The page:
Much of interest the past few days… a few of my favorites:
* Via oook: Zotero is “a free, easy-to-use research tool that helps you gather and organize resources (whether bibliography or the full text of articles), and then lets you to annotate, organize, and share the results of your research. It includes the best parts of older reference manager software (like EndNote)—the ability to store full reference information in author, title, and publication fields and to export that as formatted references—and the best parts of modern software such as del.icio.us or iTunes, like the ability to sort, tag, and search in advanced ways.” (Whew! Wow!) For some time I’ve thought about developing and hawking a campus workshop on Firefox — inspired by Andy Rush’s advocacy — and this application may be the one that pushes it from “worth doing” to “must do”…
* I rarely reblog stuff that Stephen Downes points to, on the theory that anyone who reads this little blog already reads his with far more care and attention. But yesterday’s edition of OLDaily sent me off on a couple worthy jags on how open education can be effectively pushed out using simple open source tools. Tony Hirst (I need to read this guy a LOT more closely) describes republishing OpenLearn Content via RSS in a post that positively drips with inspiration, and follows it up with Stringle a string ‘n glue learning environment “that demonstrates how pre-existing library related web feeds,RSS’ified OpenLearn content and 3rd arty widgets can be pulled together into an almost integrated environment in a dozen lines of HTML.” Ohhh, daddy likes… In the same edition, Stephen points to Graham Attwell’s “The new pedagogy of open content: bringing together production, knowledge development and learning” which I’ve printed out. It’s in my bus commute reading pack, along with the Kenaxis user’s manual.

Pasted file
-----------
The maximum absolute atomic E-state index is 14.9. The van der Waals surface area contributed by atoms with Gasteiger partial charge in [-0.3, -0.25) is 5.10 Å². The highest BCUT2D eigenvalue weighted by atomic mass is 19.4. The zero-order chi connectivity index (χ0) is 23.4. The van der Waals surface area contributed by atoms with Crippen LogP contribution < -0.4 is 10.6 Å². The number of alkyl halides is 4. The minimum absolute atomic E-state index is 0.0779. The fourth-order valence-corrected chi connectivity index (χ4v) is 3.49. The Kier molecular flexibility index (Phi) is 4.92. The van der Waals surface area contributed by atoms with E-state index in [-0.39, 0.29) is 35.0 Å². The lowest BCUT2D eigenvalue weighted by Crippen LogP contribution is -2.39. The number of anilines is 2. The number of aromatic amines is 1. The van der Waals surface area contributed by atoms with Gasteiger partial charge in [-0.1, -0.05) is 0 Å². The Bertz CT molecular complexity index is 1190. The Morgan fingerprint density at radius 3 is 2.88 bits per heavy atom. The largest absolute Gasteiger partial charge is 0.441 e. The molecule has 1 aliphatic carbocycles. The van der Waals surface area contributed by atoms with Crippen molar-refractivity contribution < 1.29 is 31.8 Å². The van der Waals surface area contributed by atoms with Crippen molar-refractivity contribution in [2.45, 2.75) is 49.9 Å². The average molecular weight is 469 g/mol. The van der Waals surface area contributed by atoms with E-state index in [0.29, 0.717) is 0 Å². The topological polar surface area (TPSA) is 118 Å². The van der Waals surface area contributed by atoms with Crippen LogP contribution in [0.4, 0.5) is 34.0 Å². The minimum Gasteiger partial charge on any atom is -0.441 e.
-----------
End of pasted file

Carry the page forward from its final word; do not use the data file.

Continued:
* As I continue to grope my way toward a grasp of Second Life, Tim Wang (yet another UBC SuperGenius who uses his powers for the good of humanity) tosses up a great post describing the Faculty of Arts’ Second Life Island — the rotating Mayan vases are an outstanding exploitation of the medium.
* And I finally listened to the September 21 EdTechTalk (finally got a working MP3 player again for the aforementioned daily bus trip) with Alfred Essa and Michael Feldstein discussing the Blackboard patent imbroglio. An engaging, useful, and depressing way to spend an hour.